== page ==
Mizoram first enforced the total ban on liquor in 1995, which got repealed in 2014. The 2014 ban was enacted only to be repealed in 2019. The State Government then passed the Mizoram Liquor (Prohibition) Act, 2019 to convey the total ban again.

The latest addition to the list is Bihar. State Government of Bihar amended the Bihar Excise Act via Amendment Act, 2016 and enforced a total liquor ban in the State. The Amended Act enshrines mandatory imprisonment and fine as punishment for offenders of the law, which is to be enforced only by Bihar Special Courts.

Constitutional validity of ‘Liquor ban’

Activities relating to liquor have always been under the scanner of the enforcement authorities. The first landmark case on ‘commercialization of alcohol’ was the Khoday case. The Supreme Court held that the liquor trade is unconstitutional as per Article 47 of the Constitution. However, since DPSPs are un-enforceable upon the Governments, they can allow such trade, but, it is upon them to regulate the same.

The above stance of unconstitutionality of liquor trade became irrelevant over the years and therefore, the Apex Court in the Kerala case, held that trade in liquor is constitutional and thus permitted.

The first challenge to the constitutionality of ‘liquor ban’ was brought before the Bihar High Court. The Bihar HC held the ban to be “illegal, impractical and unconstitutional” on September 30, 2016. Aggrieved from the order of the HC, the State Government approached the SC.

The SC not only stayed the HC order, but also mandated that no proceedings shall be initiated against the Bihar Excise (Amendment) Act, 2016 enforced on October 2, 2016, only to finally decide that the said Law is constitutionally valid.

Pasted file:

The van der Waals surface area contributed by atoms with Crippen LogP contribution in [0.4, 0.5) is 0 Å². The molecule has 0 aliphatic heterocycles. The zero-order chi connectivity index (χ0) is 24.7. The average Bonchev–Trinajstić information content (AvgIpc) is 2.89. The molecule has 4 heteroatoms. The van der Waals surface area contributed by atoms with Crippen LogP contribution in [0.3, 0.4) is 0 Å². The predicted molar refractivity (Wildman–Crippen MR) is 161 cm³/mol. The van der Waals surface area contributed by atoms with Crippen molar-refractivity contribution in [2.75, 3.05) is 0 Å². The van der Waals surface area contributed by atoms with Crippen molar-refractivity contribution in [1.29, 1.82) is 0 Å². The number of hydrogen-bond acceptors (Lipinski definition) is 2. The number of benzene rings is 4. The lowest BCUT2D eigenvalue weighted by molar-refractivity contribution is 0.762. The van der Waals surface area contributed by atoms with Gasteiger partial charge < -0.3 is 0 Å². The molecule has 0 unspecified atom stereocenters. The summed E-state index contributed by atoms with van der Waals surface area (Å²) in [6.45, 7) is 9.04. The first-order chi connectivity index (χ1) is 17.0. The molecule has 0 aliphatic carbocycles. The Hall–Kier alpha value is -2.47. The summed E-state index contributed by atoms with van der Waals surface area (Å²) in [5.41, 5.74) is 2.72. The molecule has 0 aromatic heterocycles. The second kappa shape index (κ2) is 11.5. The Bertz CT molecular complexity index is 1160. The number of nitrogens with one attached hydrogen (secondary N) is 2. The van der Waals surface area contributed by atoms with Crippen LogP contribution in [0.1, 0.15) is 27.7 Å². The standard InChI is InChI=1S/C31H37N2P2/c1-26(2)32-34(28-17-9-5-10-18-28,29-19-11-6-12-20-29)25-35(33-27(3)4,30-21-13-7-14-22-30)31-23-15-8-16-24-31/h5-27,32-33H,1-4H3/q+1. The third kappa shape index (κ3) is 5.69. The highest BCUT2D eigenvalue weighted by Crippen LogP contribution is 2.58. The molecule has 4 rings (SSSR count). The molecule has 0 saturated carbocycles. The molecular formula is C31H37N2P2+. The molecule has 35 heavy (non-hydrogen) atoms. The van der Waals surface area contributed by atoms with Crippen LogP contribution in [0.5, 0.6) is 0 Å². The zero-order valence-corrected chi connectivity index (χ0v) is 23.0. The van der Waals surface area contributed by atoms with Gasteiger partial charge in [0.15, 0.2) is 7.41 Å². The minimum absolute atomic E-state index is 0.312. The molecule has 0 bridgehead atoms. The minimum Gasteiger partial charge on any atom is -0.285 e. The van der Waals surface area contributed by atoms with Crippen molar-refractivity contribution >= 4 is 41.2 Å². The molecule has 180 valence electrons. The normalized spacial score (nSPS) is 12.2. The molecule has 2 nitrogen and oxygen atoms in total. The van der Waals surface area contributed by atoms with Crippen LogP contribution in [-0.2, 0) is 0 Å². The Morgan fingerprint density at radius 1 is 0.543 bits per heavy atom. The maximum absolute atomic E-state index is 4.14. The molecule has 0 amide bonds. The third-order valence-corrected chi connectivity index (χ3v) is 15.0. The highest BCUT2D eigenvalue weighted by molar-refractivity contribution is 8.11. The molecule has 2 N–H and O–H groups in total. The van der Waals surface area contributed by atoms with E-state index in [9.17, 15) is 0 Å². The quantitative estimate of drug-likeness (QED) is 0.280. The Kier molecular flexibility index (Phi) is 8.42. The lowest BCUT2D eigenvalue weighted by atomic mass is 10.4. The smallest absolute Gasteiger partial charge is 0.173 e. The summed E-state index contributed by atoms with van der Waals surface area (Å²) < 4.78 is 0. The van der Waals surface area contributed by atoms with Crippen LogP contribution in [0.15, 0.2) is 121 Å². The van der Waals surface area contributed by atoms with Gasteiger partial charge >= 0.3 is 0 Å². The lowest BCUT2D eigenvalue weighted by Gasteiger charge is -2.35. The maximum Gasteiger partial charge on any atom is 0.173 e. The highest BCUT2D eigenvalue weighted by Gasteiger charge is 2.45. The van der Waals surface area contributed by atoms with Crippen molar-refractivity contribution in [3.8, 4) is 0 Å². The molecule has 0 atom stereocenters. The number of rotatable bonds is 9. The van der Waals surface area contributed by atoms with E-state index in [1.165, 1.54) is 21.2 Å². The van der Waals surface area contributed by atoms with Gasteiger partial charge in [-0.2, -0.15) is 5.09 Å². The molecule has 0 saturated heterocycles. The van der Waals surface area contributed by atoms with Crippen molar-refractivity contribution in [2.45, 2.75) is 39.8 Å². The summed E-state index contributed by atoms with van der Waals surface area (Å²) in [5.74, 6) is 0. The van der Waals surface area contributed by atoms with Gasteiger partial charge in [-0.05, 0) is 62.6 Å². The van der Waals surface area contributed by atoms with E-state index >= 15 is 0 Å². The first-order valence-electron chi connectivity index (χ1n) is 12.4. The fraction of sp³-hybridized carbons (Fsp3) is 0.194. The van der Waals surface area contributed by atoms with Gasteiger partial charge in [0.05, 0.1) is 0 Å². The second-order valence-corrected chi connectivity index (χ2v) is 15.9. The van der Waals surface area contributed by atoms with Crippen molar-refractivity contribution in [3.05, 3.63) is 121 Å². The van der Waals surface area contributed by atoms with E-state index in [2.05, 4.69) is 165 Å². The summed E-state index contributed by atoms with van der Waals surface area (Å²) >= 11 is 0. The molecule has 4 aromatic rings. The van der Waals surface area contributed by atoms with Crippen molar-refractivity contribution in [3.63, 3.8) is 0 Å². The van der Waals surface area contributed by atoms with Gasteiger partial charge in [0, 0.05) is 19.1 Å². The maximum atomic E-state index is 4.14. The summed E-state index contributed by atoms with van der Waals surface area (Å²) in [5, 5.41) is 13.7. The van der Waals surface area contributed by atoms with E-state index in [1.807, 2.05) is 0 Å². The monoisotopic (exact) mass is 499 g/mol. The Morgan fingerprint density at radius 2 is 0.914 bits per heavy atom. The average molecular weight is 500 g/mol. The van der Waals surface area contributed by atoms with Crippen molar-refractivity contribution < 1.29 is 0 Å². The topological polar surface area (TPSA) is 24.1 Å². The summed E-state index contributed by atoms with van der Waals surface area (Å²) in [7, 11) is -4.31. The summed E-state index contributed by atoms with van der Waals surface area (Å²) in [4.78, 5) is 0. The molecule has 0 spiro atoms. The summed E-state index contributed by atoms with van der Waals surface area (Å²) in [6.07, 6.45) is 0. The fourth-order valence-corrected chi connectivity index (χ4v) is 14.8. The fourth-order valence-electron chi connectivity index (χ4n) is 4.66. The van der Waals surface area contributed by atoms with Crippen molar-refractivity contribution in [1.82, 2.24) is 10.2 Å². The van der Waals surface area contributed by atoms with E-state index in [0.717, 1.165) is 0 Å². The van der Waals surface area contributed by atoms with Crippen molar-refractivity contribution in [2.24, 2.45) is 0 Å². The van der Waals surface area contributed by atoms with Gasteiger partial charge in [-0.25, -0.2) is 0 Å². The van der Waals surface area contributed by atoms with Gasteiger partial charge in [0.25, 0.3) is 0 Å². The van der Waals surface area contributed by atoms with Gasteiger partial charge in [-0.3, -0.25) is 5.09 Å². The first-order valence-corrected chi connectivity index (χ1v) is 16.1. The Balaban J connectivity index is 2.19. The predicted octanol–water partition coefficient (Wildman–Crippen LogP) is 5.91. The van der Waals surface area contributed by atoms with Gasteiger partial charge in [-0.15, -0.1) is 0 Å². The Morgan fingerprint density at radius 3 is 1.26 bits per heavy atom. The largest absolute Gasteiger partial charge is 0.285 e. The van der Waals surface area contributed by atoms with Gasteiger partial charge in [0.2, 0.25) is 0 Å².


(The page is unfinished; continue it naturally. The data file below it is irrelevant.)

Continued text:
Simultaneous to the Bihar Liquor Ban case, the SC also heard the Highways case so brought forth by the State of Tamil Nadu, after considering the multiple road accidents on the State Highways wherein the liquor shops are owned by the State itself.

The SC held that upon all state and national highways all across the country, the respective governments shall ensure that the liquor shops are located at least 500 m. away from each other, with no exceptions in any case. The said case was brought to review in 2017, wherein the SC upheld the judgment only giving exceptions to the highways of Meghalaya and Sikkim, considering their hilly-uneven terrain.

Therefore, there has been a huge change in the stance from 1995 to 2019. As on today, the commercialization of liquor is constitutional and so is the liquor ban.

Impact of the ban

Upon the judiciary, the impact of the ban seems to be adverse, due to the pendency of multiple cases including the ones challenging liquor ban. The Bihar HC had to seek relief from the State Government upon two lakh pending cases in the HC, only challenging the said ban

Socially, the State Governments have successfully recorded decline in crimes and deaths resulting from liquor.

Economically, these States have also recorded increase in the sales of milk, cheese, 2-wheeled vehicles, electrical appliances, etc. However, the huge effect on the state exchequer cannot be denied. A reason why many states repealed the ban.


Therefore, it is concluded that Liquor Ban enforced by State Governments in India are due to socio-economic reasons. State Laws enforcing criminal liability against liquor production, transportation, possession and consumption are held to be constitutionally valid by the Supreme Court of India.

Author: Harshita Kapoor from Symbiosis Law School, Pune.

Editor: Farsana Sadiq from Faculty of Law, Jamia Millia Islamia.